It's true that by traveling at nearly lightspeed, time dilation will result in the trip taking very little subjective time for the traveler. (At lightspeed, in fact, time ceases to flow, an interesting phenomenon enjoyed only by photons.)

The downside of traveling at, say, 0.999c is the horrific amount of energy needed to accelerate you to such a velocity (and an equally horrific amount of energy to decelerate at the destination). And even if you had the energy of a small star at your disposal, the amount of time needed to get to cruising speed, at an acceleration that won't reduce you to a puddle of salt water and sediment, is measured in millennia. (This, too, has to be doubled if you want to decelarate at the end of the trip.)

  • $\begingroup$ I think the millennia-to-accelerate statement needs to be backed up. Constant acceleration of 1g felt by the passengers within the ship's reference frame, gives what graph of speed by t as seen from an outside observer? $\endgroup$ – JDługosz May 2 '15 at 20:09
  • $\begingroup$ upload.wikimedia.org/math/8/9/7/… $\endgroup$ – JDługosz May 2 '15 at 20:14
  • $\begingroup$ Back of the envelope, I get 0.7c after 1 year, .89c after 2 years, and .995c after 10 years. $\endgroup$ – JDługosz May 2 '15 at 20:26
  • $\begingroup$ For easy reference, that Wikipedia Math link posted by @JDługosz is $ x(t) = \frac{c^2}{g} \left( \sqrt{1 + \frac{\left( gt + v_0 \gamma_0 \right)^2}{c^2}} - \gamma_0 \right) $ $\endgroup$ – user May 4 '15 at 9:13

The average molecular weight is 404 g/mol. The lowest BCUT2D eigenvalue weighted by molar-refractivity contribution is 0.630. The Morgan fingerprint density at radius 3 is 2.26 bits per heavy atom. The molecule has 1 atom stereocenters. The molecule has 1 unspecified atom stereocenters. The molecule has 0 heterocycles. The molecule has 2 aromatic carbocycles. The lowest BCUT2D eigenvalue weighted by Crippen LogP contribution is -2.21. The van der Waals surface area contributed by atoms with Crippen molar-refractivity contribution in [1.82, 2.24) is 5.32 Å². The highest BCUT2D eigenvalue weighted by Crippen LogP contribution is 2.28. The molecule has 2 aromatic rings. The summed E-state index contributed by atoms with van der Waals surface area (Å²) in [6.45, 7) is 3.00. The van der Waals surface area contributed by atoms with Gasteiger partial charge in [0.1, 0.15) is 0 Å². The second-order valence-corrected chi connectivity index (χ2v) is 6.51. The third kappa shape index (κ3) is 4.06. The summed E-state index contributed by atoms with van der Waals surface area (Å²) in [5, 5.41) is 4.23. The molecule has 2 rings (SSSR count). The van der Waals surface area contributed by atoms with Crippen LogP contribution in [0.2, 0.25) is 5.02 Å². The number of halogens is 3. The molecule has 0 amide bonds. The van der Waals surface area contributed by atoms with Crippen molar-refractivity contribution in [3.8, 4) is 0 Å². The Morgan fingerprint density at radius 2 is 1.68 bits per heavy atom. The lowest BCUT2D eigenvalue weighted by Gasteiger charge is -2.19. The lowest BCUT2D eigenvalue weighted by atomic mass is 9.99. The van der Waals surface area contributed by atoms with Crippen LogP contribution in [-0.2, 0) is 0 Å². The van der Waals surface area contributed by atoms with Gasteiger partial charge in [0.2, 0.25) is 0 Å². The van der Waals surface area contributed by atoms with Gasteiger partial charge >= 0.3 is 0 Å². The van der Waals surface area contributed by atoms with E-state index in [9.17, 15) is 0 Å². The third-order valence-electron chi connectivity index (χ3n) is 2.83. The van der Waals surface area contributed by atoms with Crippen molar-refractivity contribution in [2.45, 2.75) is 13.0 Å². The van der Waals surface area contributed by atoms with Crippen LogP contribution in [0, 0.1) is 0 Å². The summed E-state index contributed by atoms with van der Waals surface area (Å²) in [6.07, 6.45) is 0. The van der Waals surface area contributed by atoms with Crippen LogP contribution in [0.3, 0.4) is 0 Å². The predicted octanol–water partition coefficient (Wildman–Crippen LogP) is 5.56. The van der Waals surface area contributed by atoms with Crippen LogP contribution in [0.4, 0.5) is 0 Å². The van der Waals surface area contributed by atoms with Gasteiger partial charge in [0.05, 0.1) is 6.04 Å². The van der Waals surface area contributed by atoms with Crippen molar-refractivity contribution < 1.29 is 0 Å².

• $\begingroup$ Starting from rest, and plugging in values, what I used is $ x(t) = \frac{ \left (3\times 10^8 \right) ^2} {9.8} \left( \sqrt{1 + \frac{\left( 9.8 t \right)^2}{\left (3\times 10^8 \right)^2 }} \right) $ so it's clear that you take the normal Newtonian formula and then back off by scaling by a factor which also grows. By coincedence, $t$ of one year gives about 1 $ c $ by Newtonian accelaration. $\endgroup$ – JDługosz May 4 '15 at 17:09

I just had a thought: if you can choose a reference frame that is extreme in making "your space" into "my time", then time travel will translate into spqce travel, directly. That sort of thing happens near black holes.

enter image description here

Blue is a different reference frame than black, on a s-t diagram. Then I added red to be even more extreme: the time axis approaches a 45° angle. On this relativistic moving ship, he jumps back in time.

From the rest frame, he jumped back quite a bit less in time and also jumped backward (along his direction of travel) in space.

That makes sense: he returned to an earler point on his world-line, which occupied a different place (from our point of view). He was there the when he existed at that time, and will be there again when he revisits it.

But, it works with the projected (current) motion even if he returns to a time before he adoped that velocity. You would have to, otherwise the position is already occupied by your previous self.


Other's have covered this nicely except for one point I wanted to make clear.

According to our current understanding the physics of our Universe, if you have FTL travel, you necessarily also have time travel.

It seems to me that it also makes the reverse true too.